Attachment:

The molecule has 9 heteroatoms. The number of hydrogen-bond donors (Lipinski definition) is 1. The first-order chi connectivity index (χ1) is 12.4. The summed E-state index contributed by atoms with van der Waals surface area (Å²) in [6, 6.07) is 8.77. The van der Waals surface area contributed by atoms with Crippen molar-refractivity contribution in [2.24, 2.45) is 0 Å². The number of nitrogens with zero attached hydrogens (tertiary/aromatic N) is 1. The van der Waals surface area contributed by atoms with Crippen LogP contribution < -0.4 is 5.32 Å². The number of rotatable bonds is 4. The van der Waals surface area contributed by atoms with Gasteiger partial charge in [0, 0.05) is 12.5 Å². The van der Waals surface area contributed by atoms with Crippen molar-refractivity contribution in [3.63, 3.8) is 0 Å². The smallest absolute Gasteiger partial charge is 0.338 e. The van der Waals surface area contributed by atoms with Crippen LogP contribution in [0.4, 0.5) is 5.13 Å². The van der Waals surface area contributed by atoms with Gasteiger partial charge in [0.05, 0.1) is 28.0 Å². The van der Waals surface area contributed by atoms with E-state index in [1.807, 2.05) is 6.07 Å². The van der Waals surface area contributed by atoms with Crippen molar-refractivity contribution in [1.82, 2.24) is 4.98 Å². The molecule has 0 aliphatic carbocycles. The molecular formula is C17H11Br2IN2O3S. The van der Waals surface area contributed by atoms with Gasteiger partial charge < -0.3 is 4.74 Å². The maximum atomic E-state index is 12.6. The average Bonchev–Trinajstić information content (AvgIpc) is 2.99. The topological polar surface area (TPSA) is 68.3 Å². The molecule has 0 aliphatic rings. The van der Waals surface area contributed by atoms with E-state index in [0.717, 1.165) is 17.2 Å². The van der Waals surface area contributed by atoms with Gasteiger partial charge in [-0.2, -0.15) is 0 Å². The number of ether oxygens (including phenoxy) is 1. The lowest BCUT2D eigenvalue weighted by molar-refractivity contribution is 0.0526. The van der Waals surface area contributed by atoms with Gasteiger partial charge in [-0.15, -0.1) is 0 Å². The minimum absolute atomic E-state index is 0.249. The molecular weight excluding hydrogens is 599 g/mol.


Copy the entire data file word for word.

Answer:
The molecule has 9 heteroatoms. The number of hydrogen-bond donors (Lipinski definition) is 1. The first-order chi connectivity index (χ1) is 12.4. The summed E-state index contributed by atoms with van der Waals surface area (Å²) in [6, 6.07) is 8.77. The van der Waals surface area contributed by atoms with Crippen molar-refractivity contribution in [2.24, 2.45) is 0 Å². The number of nitrogens with zero attached hydrogens (tertiary/aromatic N) is 1. The van der Waals surface area contributed by atoms with Crippen LogP contribution < -0.4 is 5.32 Å². The number of rotatable bonds is 4. The van der Waals surface area contributed by atoms with Gasteiger partial charge in [0, 0.05) is 12.5 Å². The van der Waals surface area contributed by atoms with Crippen molar-refractivity contribution in [3.63, 3.8) is 0 Å². The smallest absolute Gasteiger partial charge is 0.338 e. The van der Waals surface area contributed by atoms with Crippen LogP contribution in [0.4, 0.5) is 5.13 Å². The van der Waals surface area contributed by atoms with Gasteiger partial charge in [0.05, 0.1) is 28.0 Å². The van der Waals surface area contributed by atoms with E-state index in [1.807, 2.05) is 6.07 Å². The van der Waals surface area contributed by atoms with Crippen molar-refractivity contribution in [1.82, 2.24) is 4.98 Å². The molecule has 0 aliphatic carbocycles. The molecular formula is C17H11Br2IN2O3S. The van der Waals surface area contributed by atoms with Gasteiger partial charge < -0.3 is 4.74 Å². The maximum atomic E-state index is 12.6. The average Bonchev–Trinajstić information content (AvgIpc) is 2.99. The topological polar surface area (TPSA) is 68.3 Å². The molecule has 0 aliphatic rings. The van der Waals surface area contributed by atoms with E-state index in [0.717, 1.165) is 17.2 Å². The van der Waals surface area contributed by atoms with Gasteiger partial charge in [-0.2, -0.15) is 0 Å². The number of ether oxygens (including phenoxy) is 1. The lowest BCUT2D eigenvalue weighted by molar-refractivity contribution is 0.0526. The van der Waals surface area contributed by atoms with Gasteiger partial charge in [-0.15, -0.1) is 0 Å². The minimum absolute atomic E-state index is 0.249. The molecular weight excluding hydrogens is 599 g/mol.